The party leadership took this right seriously only in the hope that it would not be seriously exercised. As soon as it was, the bureaucracy abrogated it by administrative ukase. It has no intention of restoring it. So far as the left wing is concerned, there is no need of restoring it – for the left was expelled long before the convention and was as completely unrepresented in its sessions as it is in the ranks of the party. So far as the right wing is concerned, there is no need of restoring it either – for the right wing was never deprived of the tight to criticism, inside the party or outside, to autonomy, and freedom of action, regardless of conformity with the official party line.

2. The anti-war resolution unanimously adopted at the convention is of a piece with the most recent development of the party. Compared with the by no means adequate resolution of the Chicago convention a year ago, it marks a tremendous shift to the right. About petty bourgeois pacifism, or pacifism in General, there is literally not a single word, not one. In Chicago, under pressure of the left wing, the party at least formally disavowed pacifism. This year it left it unmentioned, for otherwise how could a unanimous vote be obtained? About imperatively needed proletarian independence and a class struggle policy in the fight against war, again, not a word. About using the social crisis in the course of war for overthrowing the bourgeoisie, not a word, although this was clearly indicated a year ago in Chicago. As for the “biggest” enterprise of the party – the “Keep America Out Of War” movement – the resolution is as silent as a carp; it doesn’t even mention it. The active social-patriotic position of the Second International – of which the SP is the American section-might just as well have been an obscure phenomenon of the Middle Ages for all the reference made to it in the Kenosha resolution. The vital question of the defense of the USSR in war, and its relationship to the question of Soviet-imperialist alliances against another imperialist group, is simply ignored. (Such an attitude is called: “giving leadership to the workers”.)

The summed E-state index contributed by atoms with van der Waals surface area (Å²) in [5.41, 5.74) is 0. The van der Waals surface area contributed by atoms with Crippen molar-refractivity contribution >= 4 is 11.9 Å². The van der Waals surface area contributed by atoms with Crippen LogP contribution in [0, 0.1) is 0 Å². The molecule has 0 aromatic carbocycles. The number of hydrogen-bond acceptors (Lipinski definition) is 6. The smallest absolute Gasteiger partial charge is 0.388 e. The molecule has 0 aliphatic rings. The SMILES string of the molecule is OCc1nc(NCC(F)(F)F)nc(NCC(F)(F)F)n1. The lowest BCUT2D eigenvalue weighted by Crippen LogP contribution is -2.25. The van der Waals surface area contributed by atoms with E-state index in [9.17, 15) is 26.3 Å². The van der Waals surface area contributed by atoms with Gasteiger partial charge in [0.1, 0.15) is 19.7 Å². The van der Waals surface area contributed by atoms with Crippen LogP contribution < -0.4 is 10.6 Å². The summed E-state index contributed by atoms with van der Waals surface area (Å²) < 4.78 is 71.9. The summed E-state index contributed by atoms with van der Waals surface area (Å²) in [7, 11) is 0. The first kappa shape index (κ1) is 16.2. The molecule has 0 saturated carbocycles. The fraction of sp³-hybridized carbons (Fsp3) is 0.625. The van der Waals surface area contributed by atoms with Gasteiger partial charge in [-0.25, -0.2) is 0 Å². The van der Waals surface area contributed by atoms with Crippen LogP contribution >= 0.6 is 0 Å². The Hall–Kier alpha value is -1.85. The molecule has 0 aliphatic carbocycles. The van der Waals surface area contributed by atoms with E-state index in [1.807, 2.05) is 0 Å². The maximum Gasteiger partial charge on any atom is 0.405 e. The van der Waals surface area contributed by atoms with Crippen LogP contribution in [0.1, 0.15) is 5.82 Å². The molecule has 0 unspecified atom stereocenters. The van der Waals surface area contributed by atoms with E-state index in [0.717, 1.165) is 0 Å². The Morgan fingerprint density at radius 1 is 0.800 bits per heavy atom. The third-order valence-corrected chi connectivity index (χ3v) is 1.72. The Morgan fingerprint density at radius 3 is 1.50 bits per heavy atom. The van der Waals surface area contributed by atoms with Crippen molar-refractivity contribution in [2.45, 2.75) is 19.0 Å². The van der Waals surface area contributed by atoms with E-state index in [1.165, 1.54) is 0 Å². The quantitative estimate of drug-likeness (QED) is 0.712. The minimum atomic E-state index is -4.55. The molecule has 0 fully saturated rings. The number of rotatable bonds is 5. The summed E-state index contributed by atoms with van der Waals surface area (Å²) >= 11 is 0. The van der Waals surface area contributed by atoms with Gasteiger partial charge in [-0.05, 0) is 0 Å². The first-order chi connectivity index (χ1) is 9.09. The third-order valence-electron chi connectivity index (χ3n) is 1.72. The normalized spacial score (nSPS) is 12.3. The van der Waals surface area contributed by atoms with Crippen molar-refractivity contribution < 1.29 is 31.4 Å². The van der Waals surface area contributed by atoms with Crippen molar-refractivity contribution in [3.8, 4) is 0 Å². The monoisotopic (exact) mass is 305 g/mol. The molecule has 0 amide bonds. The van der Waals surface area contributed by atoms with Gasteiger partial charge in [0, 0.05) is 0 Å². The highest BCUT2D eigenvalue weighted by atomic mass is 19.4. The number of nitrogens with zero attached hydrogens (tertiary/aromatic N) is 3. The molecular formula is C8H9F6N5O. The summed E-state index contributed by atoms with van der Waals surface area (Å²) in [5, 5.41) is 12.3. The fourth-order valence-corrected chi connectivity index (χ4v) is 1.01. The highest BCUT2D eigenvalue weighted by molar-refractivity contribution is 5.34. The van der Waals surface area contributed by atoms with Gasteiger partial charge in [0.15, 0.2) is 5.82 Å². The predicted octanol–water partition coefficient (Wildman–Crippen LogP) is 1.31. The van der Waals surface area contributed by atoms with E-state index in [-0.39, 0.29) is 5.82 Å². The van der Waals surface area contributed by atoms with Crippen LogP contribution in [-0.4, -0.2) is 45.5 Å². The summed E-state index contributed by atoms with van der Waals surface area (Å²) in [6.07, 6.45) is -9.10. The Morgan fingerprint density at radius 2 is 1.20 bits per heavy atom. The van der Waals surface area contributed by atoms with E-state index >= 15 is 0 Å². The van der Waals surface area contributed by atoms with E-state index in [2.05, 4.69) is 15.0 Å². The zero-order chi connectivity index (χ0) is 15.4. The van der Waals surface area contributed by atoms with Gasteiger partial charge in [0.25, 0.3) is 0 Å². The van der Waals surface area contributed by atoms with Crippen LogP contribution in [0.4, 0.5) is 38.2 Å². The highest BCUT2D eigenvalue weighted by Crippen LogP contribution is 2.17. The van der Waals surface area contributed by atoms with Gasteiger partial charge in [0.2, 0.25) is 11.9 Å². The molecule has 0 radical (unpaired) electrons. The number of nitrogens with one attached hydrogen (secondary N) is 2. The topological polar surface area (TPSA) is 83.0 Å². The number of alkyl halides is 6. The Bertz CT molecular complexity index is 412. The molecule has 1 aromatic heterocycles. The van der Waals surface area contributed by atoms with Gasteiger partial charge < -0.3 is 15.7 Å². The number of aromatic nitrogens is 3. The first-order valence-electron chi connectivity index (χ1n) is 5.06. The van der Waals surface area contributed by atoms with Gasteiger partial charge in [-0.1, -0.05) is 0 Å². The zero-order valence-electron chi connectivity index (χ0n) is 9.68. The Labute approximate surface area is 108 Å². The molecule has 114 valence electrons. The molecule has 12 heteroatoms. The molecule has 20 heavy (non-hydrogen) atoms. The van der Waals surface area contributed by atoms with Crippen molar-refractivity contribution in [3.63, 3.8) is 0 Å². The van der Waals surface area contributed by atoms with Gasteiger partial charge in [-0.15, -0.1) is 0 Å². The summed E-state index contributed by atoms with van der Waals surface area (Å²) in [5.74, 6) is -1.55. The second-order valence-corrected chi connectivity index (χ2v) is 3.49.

But for that we find a program calling for “the abandonment by the United States of all imperialist ventures, whether of an economic, financial, or military nature, in Latin America,” the only criticism of which can be that it is not supplemented by a the abandonment of immodesty in all brothels, superstition in all churches, and cretinism in all cretins.

One could continue almost indefinitely on this unhappy document without reaching bottom. But important is the fact that its radical introductory ponderosities (“War has its root in imperialism”. is one earth-shaking example) simply have the purpose of covering up the completely reformist work of the party. And what is decisive is, as the Greeks say, ou gnosis alla praxis – not the theory but the practise. The pacifist practise of the SP in the “Keep America Out of War” movement, on the one side, and the perfunctory radicalism of a convention resolution which prudently omits mention – much less condemnation – of this practice, there is a picture of centrism for you, of the closed compartments in which it segregates its deeds from its words.

3. The trade union resolution is not less in character. If there is one thing that the SP leadership fears more than isolation from the unions, it is “offending” or irritating the American trade union bureaucracy. Even more threateningly than in the past, however, this bureaucracy is today the most pernicious obstacle in the path of an independent and aggressive development of the labor movement. No real progress can be made without smashing it, and replacing it with a leadership based on class struggle policies, free from contamination with and subordination to the bourgeoisie and its parties. The healthy movement of the ranks is there; it requires only direction, consciousness, encouragement, organization. The role and record of the Lewis-Green machines require no re-telling here. But the SP is quite able to hold a national convention and adopt a resolution on the trade union question which has not a word to say about this vital, fundamental aspect of the problem. It is as if it does not exist for the party. The resolution expresses the usual concern over the split between the AF of L and the CIO; so, God knows, does everybody. It urges, you may rest assured, unity and rank and file pressure for it. But a call for the organization of all militants to fight for the class independence of the unions, for a class struggle policy, for a serious battle against the bureaucracy which subjects the unions to the bourgeoisie – that, you see, would not be a “judicial” and “realistic” trade union policy.